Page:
He loves to play with any toy he can get his hands on, thoroughly a enjoys a good romp, wrestle, or chase with his canine buddies, and when he is all tuckered out, loves to snuggle and be close to his people as he can be. And even though we weren’t his first foster family, Balton took to us rather quickly and after an evening of sniffing, exploring, and attempting to mark our couch. He found a way to worm his way into our hearts (while attempting to worm his way onto our laps). You often find him close by, and he likes to find a soft spot on the rug while I work at home. When Nick or I come home from being out and about, he is there at the door with a very enthusiastic “welcome back”. We’ve been working on trying to take the enthusiasm down a notch, since it can involve jumping or mouthing. But he’s getting there and starting to mind his manners, and although sometimes he forgets is size and plays too rough with Ollie (1/5 his size), he respects and loves his older foster brother, and listens quite well when Ollie tells him he’s had enough of playtime. 

But, like any good diamond, there is sometimes a little rough to muddle through. Balton, wonderfully loving and sweet as he is when he feels safe and secure at home, developed some pretty bad stranger danger somewhere down the road. We don’t really know how or when it happened in this young pup’s life, but our goal is to help him get past it. And this will need to be the goal of his forever family too. Fear of strangers is nothing new for us, but Balton handles his fear differently than our previous shy dog fosters. Our past fosters would deal with their fear by hiding behind us or a chair, under a car or table. Balton’s fear response is one of barking and lunging to tell people to back off. For a dog like Balton, his reactions are based in fear, but can be just as scary for people on the receiving end.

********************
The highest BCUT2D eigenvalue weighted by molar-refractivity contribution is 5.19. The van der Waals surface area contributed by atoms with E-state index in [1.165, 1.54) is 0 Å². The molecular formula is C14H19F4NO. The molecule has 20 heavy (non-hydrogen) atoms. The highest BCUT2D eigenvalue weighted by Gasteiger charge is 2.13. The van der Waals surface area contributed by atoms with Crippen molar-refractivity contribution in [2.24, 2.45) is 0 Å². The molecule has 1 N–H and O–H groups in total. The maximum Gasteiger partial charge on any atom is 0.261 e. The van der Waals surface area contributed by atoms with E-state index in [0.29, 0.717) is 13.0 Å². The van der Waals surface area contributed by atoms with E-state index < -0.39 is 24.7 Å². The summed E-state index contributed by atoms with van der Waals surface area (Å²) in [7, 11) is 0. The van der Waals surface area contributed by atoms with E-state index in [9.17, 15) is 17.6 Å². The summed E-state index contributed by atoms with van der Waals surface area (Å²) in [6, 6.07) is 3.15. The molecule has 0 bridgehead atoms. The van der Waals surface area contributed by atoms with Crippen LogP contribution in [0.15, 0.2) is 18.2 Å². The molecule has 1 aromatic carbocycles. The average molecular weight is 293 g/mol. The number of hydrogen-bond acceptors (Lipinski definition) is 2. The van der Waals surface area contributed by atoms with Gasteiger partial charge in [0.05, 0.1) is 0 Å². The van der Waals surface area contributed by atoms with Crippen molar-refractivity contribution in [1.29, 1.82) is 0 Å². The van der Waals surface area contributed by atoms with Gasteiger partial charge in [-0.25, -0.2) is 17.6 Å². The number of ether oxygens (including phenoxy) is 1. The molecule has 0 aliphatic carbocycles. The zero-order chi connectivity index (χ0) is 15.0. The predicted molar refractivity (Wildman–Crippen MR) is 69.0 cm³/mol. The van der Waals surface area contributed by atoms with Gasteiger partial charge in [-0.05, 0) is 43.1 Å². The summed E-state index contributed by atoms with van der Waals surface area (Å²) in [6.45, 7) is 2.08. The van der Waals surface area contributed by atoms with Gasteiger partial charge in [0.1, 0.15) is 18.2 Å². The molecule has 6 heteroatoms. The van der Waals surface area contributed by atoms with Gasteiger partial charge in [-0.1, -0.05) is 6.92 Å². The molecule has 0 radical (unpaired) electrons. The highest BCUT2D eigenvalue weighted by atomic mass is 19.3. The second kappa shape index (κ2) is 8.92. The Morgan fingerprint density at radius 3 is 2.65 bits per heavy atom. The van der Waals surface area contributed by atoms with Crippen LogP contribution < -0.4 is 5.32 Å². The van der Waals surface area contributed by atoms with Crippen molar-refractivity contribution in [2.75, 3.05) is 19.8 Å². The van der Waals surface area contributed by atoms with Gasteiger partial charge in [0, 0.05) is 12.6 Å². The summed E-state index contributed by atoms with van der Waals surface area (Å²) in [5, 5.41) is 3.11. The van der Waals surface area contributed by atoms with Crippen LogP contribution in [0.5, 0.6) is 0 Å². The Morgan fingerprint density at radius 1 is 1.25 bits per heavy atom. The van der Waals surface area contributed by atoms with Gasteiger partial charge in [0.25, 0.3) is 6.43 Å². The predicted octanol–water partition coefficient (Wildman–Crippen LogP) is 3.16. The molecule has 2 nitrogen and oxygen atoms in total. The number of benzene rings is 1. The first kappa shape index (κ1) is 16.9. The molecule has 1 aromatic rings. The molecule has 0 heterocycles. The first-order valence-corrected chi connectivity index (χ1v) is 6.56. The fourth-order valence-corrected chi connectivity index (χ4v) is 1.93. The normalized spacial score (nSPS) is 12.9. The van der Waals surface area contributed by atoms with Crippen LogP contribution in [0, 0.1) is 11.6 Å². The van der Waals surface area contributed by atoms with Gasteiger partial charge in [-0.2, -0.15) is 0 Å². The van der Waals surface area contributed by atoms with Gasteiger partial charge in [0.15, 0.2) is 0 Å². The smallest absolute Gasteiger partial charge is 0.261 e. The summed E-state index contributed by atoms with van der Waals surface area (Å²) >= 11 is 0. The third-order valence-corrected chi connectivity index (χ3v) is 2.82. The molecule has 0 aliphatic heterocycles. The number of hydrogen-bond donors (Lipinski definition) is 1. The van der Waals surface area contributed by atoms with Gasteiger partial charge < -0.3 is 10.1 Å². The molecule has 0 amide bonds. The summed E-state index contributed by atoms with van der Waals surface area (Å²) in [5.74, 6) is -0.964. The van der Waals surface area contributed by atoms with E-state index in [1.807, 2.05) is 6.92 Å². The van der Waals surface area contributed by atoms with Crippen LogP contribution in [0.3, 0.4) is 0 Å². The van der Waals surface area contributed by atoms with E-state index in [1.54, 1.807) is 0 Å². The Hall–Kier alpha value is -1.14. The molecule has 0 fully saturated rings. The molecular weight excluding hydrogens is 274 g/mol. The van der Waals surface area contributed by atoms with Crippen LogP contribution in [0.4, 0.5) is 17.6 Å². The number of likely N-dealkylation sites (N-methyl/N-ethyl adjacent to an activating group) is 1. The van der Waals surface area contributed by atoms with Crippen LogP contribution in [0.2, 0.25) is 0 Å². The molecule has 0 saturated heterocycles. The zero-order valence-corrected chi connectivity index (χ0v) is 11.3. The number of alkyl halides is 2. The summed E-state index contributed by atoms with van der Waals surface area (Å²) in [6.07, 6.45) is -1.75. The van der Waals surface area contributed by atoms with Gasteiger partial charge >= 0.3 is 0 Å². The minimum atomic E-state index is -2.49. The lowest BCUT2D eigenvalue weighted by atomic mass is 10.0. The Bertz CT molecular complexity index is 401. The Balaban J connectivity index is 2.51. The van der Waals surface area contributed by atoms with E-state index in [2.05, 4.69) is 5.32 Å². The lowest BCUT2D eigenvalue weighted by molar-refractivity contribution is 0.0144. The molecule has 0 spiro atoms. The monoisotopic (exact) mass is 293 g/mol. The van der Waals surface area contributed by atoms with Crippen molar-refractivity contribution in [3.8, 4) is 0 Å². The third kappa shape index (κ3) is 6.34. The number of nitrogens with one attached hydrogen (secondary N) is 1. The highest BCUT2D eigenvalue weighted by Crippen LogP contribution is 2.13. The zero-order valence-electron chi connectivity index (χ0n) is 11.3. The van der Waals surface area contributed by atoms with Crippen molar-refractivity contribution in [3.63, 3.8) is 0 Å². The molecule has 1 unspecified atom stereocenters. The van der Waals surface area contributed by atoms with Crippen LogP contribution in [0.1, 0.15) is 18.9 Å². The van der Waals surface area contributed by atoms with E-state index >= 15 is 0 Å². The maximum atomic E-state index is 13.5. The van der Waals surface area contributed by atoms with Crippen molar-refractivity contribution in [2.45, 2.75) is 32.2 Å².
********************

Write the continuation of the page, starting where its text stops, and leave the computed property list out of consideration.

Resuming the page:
We’ve been working with a trainer (Toni from Anytime K9), who has been tremendously helpful in giving us tools to learn how to help manage these interactions and improve Balton’s impulse control, so he can begin healing and his new family can know what to expect. In the time we’ve had him, he’s coming along nicely as he gets more comfortable at home. He still barks at the cats, but is more easily steered away and distracted from them with some treats and lots of praise. He has learned “sit”, “touch”, “focus”, “”down”, and “wait”. He sits and politely (though enthusiastically, and with a little bit of drool) waits for his dinner now. He is very food motivated, and we are using treats to show him that good things happen when strangers pass by. 

Because of his stranger danger, and because he is a strong dog, he will take a special family to be prepared to work with him and be a strong, loving leader committed to his continued success. And for now, he’s sitting out from adoption events (since for a dog, they tend to be stranger after stranger after stranger approaching, which can be super stressful for a pup like Balton). Our next big goal in helping B get adopted is getting him comfortable enough to go to events to meet his potential forever family. In the mean time, keep following his foster follies here and on Facebook, and if you or someone you know think you might be the right family for him, check out and share his bio.

Adopt me please, I’m quite a catch!